The Clark County Wetlands Park is the largest in the county's park system. It's also a dual-purpose project. It provides insight and education for the public on human impact on the desert environment, while also reducing the environmental toll of wastewater and stormwater runoff.

Technically a constructed wetland, the park offers a series of ponds that slow down water runoff. Native grasses have been planted between and around these ponds, and the park has also invested in native plants to stabilise the sides of an urban river (called the Las Vegas Wash) and to purify the water in the lakes and connecting streams.

The Clark County Wetlands Park sits on the eastern side of the Las Vegas valley, spanning a total of 2,900 acres. About 210 acres are set aside as a nature preserve complete with its own trail. You can experience quiet areas, wetlands, bodies of water, and a variety of native wildlife throughout the park.

Clark County Wetlands Park in Las Vegas - one of the highlights of 10 Best Natural Wonders in Las Vegas (Read all about Las Vegas here)

What are the highlights of Clark County Wetlands Park?

At almost 3,000 acres, the Clark County Wetlands Park offers many different exploration opportunities. With miles of hiking and biking trails, outdoor activities are very popular but there is much more on offer here.

A popular attraction is the Nature Center, which opened in 2013. It provides 10,000 sq ft of space where you can engage with dioramas and exhibits, as well as explore artwork showcasing the area's native flora and fauna. Make sure to stop at the front desk to pick up audio tour equipment during your visit. You can also opt for a "family backpack" to enjoy an outdoor trail with information about the various areas within the park.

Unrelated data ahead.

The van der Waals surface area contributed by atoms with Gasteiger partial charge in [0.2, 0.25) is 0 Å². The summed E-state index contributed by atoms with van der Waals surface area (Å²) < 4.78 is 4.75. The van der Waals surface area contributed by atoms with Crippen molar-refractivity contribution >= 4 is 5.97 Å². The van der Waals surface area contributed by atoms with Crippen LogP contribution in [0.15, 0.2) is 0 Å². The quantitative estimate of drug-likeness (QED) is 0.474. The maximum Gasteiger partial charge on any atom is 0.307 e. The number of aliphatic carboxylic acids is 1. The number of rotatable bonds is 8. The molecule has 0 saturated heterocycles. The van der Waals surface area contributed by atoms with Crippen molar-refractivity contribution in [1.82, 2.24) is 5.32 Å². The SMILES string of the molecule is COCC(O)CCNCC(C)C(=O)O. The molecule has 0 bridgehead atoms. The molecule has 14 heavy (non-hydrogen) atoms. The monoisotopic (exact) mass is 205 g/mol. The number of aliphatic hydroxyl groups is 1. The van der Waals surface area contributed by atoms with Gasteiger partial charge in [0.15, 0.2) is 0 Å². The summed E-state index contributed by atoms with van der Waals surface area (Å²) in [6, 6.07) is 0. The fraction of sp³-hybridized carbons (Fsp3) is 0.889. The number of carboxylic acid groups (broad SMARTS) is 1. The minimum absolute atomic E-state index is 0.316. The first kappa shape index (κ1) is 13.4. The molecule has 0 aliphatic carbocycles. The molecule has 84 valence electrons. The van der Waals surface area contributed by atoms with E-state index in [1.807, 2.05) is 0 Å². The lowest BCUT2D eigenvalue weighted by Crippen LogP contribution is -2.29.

The nature preserve offers access to 3 distinct habitats and many paved trails, as well as ADA accessible trails. You will also find unpaved trails that wind through stands of trees and beside ponds.

A brief history of Clark County Wetlands Park

While the Clark County Wetlands Park is a relatively modern development, the area has a long, rich history. Evidence in the area shows human habitation as much as 10,000 years ago, though evidence within the Las Vegas Wash itself dates back to roughly 600 AD. Archaeologists have used the Wash's stratified layers to identify the use of the area by many different groups of Native Americans over time, including the Anasazi, Yuman/Mohave, and Southern Paiute people.

Spanish explorers arrived in the Las Vegas area during the late 1700s but did not visit the Wash until Antonio Armijo did in 1829. American settlers arrived later in the 1800s, with the creation of the Old Mormon Fort on Las Vegas Creek, which feeds into the Wash.

Today, the park offers many opportunities for visitors to learn about the natural and human history of the Las Vegas Wash and the surrounding area, from exhibits to first-hand exploration.

Good to know about Clark County Wetlands Park

Make sure to stop at the Indoor Picnic Café to enjoy a picnic (with air-conditioning). Note that there is no vending at the park, so you should bring your own food and water (this includes the Picnic Café).

Some of the most popular areas in the Clark County Wetlands Park include Boardwalk Pond, the Cottonwood Grove, North Pond Wildlife Blind, and Vern’s Pond and Island. The Upper Diversion Weir Bridge, also called Big Bridge, is one of the nature preserve’s most visited spots.

If you plan to bike within the park, you will be limited to the Wetlands Loop Trail, which runs for 14 miles, including a 9.5-mile paved section. Leashed dogs are allowed on most trails but not in the nature preserve. Note that most trails are not appropriate for motorised vehicles.

Clark County Wetlands Park in Las Vegas

Location: 7050 Wetlands Park Ln, Las Vegas, NV 89122, USA

Phone: +1 702-455-7522